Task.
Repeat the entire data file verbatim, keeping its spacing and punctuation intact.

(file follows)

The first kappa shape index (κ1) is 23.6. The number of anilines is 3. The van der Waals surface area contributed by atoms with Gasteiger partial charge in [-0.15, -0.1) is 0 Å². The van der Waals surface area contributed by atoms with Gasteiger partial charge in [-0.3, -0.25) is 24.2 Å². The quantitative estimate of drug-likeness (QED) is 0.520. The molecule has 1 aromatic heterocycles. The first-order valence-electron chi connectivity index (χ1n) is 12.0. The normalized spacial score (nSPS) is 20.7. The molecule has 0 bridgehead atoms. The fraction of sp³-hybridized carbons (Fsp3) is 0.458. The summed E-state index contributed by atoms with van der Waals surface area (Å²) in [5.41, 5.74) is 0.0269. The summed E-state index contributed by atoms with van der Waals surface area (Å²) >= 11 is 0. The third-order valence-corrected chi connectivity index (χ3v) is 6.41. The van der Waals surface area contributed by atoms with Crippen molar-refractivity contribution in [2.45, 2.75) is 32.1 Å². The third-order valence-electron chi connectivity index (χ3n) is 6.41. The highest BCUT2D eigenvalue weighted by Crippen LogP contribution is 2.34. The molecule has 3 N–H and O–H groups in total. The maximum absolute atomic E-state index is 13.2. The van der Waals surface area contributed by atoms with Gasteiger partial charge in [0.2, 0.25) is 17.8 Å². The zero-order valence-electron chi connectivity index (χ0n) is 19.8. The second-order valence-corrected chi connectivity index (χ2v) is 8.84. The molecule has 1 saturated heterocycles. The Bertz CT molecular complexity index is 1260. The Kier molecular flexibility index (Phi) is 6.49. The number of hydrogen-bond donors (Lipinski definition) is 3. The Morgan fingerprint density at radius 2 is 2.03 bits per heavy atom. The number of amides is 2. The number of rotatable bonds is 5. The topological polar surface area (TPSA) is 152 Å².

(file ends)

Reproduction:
The first kappa shape index (κ1) is 23.6. The number of anilines is 3. The van der Waals surface area contributed by atoms with Gasteiger partial charge in [-0.15, -0.1) is 0 Å². The van der Waals surface area contributed by atoms with Gasteiger partial charge in [-0.3, -0.25) is 24.2 Å². The quantitative estimate of drug-likeness (QED) is 0.520. The molecule has 1 aromatic heterocycles. The first-order valence-electron chi connectivity index (χ1n) is 12.0. The normalized spacial score (nSPS) is 20.7. The molecule has 0 bridgehead atoms. The fraction of sp³-hybridized carbons (Fsp3) is 0.458. The summed E-state index contributed by atoms with van der Waals surface area (Å²) in [5.41, 5.74) is 0.0269. The summed E-state index contributed by atoms with van der Waals surface area (Å²) >= 11 is 0. The third-order valence-corrected chi connectivity index (χ3v) is 6.41. The van der Waals surface area contributed by atoms with Crippen molar-refractivity contribution in [2.45, 2.75) is 32.1 Å². The third-order valence-electron chi connectivity index (χ3n) is 6.41. The highest BCUT2D eigenvalue weighted by Crippen LogP contribution is 2.34. The molecule has 3 N–H and O–H groups in total. The maximum absolute atomic E-state index is 13.2. The van der Waals surface area contributed by atoms with Gasteiger partial charge in [0.2, 0.25) is 17.8 Å². The zero-order valence-electron chi connectivity index (χ0n) is 19.8. The second-order valence-corrected chi connectivity index (χ2v) is 8.84. The molecule has 1 saturated heterocycles. The Bertz CT molecular complexity index is 1260. The Kier molecular flexibility index (Phi) is 6.49. The number of hydrogen-bond donors (Lipinski definition) is 3. The Morgan fingerprint density at radius 2 is 2.03 bits per heavy atom. The number of amides is 2. The number of rotatable bonds is 5. The topological polar surface area (TPSA) is 152 Å².